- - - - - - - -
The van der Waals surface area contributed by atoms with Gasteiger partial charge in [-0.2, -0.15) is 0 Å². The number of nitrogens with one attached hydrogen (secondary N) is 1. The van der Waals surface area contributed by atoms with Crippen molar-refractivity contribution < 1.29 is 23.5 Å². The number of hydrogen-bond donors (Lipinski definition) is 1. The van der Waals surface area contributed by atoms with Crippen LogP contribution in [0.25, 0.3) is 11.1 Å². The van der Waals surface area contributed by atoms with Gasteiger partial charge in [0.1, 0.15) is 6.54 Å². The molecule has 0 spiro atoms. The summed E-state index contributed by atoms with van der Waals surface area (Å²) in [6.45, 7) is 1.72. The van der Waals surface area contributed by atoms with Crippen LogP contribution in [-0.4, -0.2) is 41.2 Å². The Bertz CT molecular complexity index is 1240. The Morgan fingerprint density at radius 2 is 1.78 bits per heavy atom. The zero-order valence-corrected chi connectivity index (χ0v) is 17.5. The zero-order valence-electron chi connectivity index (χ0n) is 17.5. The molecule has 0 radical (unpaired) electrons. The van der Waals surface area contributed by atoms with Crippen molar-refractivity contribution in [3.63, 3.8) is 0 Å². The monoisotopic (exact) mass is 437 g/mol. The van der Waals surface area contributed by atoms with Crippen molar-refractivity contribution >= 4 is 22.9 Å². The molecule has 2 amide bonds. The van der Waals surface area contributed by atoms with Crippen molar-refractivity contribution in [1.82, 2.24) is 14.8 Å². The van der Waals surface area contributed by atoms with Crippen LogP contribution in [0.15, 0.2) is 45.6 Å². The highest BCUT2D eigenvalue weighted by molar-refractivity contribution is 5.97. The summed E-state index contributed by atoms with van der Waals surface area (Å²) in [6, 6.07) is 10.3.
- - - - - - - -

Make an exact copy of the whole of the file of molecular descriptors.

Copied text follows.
The van der Waals surface area contributed by atoms with Gasteiger partial charge in [-0.2, -0.15) is 0 Å². The number of nitrogens with one attached hydrogen (secondary N) is 1. The van der Waals surface area contributed by atoms with Crippen molar-refractivity contribution < 1.29 is 23.5 Å². The number of hydrogen-bond donors (Lipinski definition) is 1. The van der Waals surface area contributed by atoms with Crippen LogP contribution in [0.25, 0.3) is 11.1 Å². The van der Waals surface area contributed by atoms with Gasteiger partial charge in [0.1, 0.15) is 6.54 Å². The molecule has 0 spiro atoms. The summed E-state index contributed by atoms with van der Waals surface area (Å²) in [6.45, 7) is 1.72. The van der Waals surface area contributed by atoms with Crippen LogP contribution in [-0.4, -0.2) is 41.2 Å². The Bertz CT molecular complexity index is 1240. The Morgan fingerprint density at radius 2 is 1.78 bits per heavy atom. The zero-order valence-corrected chi connectivity index (χ0v) is 17.5. The zero-order valence-electron chi connectivity index (χ0n) is 17.5. The molecule has 0 radical (unpaired) electrons. The van der Waals surface area contributed by atoms with Crippen molar-refractivity contribution in [3.63, 3.8) is 0 Å². The monoisotopic (exact) mass is 437 g/mol. The van der Waals surface area contributed by atoms with Crippen molar-refractivity contribution >= 4 is 22.9 Å². The molecule has 2 amide bonds. The van der Waals surface area contributed by atoms with Crippen molar-refractivity contribution in [1.82, 2.24) is 14.8 Å². The van der Waals surface area contributed by atoms with Crippen LogP contribution in [0.15, 0.2) is 45.6 Å². The highest BCUT2D eigenvalue weighted by molar-refractivity contribution is 5.97. The summed E-state index contributed by atoms with van der Waals surface area (Å²) in [6, 6.07) is 10.3.